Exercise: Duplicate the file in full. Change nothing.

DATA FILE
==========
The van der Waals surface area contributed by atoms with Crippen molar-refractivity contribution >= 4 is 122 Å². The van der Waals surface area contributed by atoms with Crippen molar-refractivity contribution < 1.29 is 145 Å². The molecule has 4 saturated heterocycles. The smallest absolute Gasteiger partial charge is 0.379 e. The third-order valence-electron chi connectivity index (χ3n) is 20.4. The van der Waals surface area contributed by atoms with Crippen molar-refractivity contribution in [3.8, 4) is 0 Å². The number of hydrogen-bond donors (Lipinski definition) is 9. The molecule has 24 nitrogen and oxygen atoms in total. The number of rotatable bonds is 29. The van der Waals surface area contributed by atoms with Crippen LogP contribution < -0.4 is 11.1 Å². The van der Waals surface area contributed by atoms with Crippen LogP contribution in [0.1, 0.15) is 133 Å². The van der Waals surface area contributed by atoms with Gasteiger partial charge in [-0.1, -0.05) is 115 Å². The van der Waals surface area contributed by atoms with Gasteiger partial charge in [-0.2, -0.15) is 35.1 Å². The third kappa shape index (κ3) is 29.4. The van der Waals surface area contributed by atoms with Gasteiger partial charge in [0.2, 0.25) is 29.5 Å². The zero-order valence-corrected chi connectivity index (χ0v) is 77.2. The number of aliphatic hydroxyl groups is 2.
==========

The van der Waals surface area contributed by atoms with Crippen molar-refractivity contribution >= 4 is 122 Å². The van der Waals surface area contributed by atoms with Crippen molar-refractivity contribution < 1.29 is 145 Å². The molecule has 4 saturated heterocycles. The smallest absolute Gasteiger partial charge is 0.379 e. The third-order valence-electron chi connectivity index (χ3n) is 20.4. The van der Waals surface area contributed by atoms with Crippen molar-refractivity contribution in [3.8, 4) is 0 Å². The number of hydrogen-bond donors (Lipinski definition) is 9. The molecule has 24 nitrogen and oxygen atoms in total. The number of rotatable bonds is 29. The van der Waals surface area contributed by atoms with Crippen LogP contribution < -0.4 is 11.1 Å². The van der Waals surface area contributed by atoms with Crippen LogP contribution in [0.1, 0.15) is 133 Å². The van der Waals surface area contributed by atoms with Gasteiger partial charge in [-0.1, -0.05) is 115 Å². The van der Waals surface area contributed by atoms with Gasteiger partial charge in [-0.2, -0.15) is 35.1 Å². The third kappa shape index (κ3) is 29.4. The van der Waals surface area contributed by atoms with Gasteiger partial charge in [0.2, 0.25) is 29.5 Å². The zero-order valence-corrected chi connectivity index (χ0v) is 77.2. The number of aliphatic hydroxyl groups is 2.